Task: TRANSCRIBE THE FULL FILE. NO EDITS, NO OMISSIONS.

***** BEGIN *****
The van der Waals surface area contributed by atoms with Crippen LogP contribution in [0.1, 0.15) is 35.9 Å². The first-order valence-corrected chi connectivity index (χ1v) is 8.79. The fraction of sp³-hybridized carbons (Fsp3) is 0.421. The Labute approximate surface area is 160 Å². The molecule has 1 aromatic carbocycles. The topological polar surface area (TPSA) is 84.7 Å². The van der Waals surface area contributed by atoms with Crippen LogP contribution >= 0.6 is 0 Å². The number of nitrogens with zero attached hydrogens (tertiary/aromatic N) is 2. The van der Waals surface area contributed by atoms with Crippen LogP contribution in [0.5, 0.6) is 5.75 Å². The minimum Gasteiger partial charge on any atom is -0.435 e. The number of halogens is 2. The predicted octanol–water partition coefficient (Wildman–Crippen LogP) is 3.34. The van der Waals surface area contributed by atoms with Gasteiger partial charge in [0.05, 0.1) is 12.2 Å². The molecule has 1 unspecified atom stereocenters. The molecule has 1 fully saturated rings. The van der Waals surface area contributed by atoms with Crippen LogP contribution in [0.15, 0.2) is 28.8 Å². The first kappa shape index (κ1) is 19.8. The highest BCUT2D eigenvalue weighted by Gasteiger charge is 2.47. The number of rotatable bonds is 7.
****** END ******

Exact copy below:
The van der Waals surface area contributed by atoms with Crippen LogP contribution in [0.1, 0.15) is 35.9 Å². The first-order valence-corrected chi connectivity index (χ1v) is 8.79. The fraction of sp³-hybridized carbons (Fsp3) is 0.421. The Labute approximate surface area is 160 Å². The molecule has 1 aromatic carbocycles. The topological polar surface area (TPSA) is 84.7 Å². The van der Waals surface area contributed by atoms with Crippen LogP contribution >= 0.6 is 0 Å². The number of nitrogens with zero attached hydrogens (tertiary/aromatic N) is 2. The van der Waals surface area contributed by atoms with Crippen LogP contribution in [0.5, 0.6) is 5.75 Å². The minimum Gasteiger partial charge on any atom is -0.435 e. The number of halogens is 2. The predicted octanol–water partition coefficient (Wildman–Crippen LogP) is 3.34. The van der Waals surface area contributed by atoms with Gasteiger partial charge in [0.05, 0.1) is 12.2 Å². The molecule has 1 unspecified atom stereocenters. The molecule has 1 fully saturated rings. The van der Waals surface area contributed by atoms with Crippen LogP contribution in [0.15, 0.2) is 28.8 Å². The first kappa shape index (κ1) is 19.8. The highest BCUT2D eigenvalue weighted by Gasteiger charge is 2.47. The number of rotatable bonds is 7.